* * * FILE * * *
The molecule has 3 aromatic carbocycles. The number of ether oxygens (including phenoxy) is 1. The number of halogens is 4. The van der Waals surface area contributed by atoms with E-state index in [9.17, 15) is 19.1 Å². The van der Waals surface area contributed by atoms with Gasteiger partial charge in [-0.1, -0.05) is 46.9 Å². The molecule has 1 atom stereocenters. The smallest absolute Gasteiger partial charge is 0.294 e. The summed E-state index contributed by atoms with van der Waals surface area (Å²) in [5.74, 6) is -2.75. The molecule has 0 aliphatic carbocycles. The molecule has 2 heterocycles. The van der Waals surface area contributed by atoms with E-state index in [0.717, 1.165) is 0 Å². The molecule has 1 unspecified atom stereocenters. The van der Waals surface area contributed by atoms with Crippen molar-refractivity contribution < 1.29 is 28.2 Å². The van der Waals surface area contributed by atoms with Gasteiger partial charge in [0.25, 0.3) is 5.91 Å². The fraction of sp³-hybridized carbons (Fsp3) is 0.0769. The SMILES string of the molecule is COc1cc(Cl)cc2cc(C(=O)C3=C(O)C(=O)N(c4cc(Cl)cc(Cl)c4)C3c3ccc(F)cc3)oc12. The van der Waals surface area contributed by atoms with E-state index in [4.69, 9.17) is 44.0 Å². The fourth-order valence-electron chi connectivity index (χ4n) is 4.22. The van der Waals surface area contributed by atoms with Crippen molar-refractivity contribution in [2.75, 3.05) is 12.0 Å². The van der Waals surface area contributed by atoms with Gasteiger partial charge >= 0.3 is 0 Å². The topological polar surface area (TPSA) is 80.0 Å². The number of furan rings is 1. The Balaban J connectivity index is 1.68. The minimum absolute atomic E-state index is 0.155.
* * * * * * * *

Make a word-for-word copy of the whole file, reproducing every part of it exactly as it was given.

The molecule has 3 aromatic carbocycles. The number of ether oxygens (including phenoxy) is 1. The number of halogens is 4. The van der Waals surface area contributed by atoms with E-state index in [9.17, 15) is 19.1 Å². The van der Waals surface area contributed by atoms with Gasteiger partial charge in [-0.1, -0.05) is 46.9 Å². The molecule has 1 atom stereocenters. The smallest absolute Gasteiger partial charge is 0.294 e. The summed E-state index contributed by atoms with van der Waals surface area (Å²) in [5.74, 6) is -2.75. The molecule has 0 aliphatic carbocycles. The molecule has 2 heterocycles. The van der Waals surface area contributed by atoms with E-state index in [0.717, 1.165) is 0 Å². The molecule has 1 unspecified atom stereocenters. The van der Waals surface area contributed by atoms with Crippen molar-refractivity contribution < 1.29 is 28.2 Å². The van der Waals surface area contributed by atoms with Gasteiger partial charge in [0.25, 0.3) is 5.91 Å². The fraction of sp³-hybridized carbons (Fsp3) is 0.0769. The SMILES string of the molecule is COc1cc(Cl)cc2cc(C(=O)C3=C(O)C(=O)N(c4cc(Cl)cc(Cl)c4)C3c3ccc(F)cc3)oc12. The van der Waals surface area contributed by atoms with E-state index in [4.69, 9.17) is 44.0 Å². The fourth-order valence-electron chi connectivity index (χ4n) is 4.22. The van der Waals surface area contributed by atoms with Crippen molar-refractivity contribution in [2.75, 3.05) is 12.0 Å². The van der Waals surface area contributed by atoms with Gasteiger partial charge >= 0.3 is 0 Å². The topological polar surface area (TPSA) is 80.0 Å². The number of furan rings is 1. The Balaban J connectivity index is 1.68. The minimum absolute atomic E-state index is 0.155.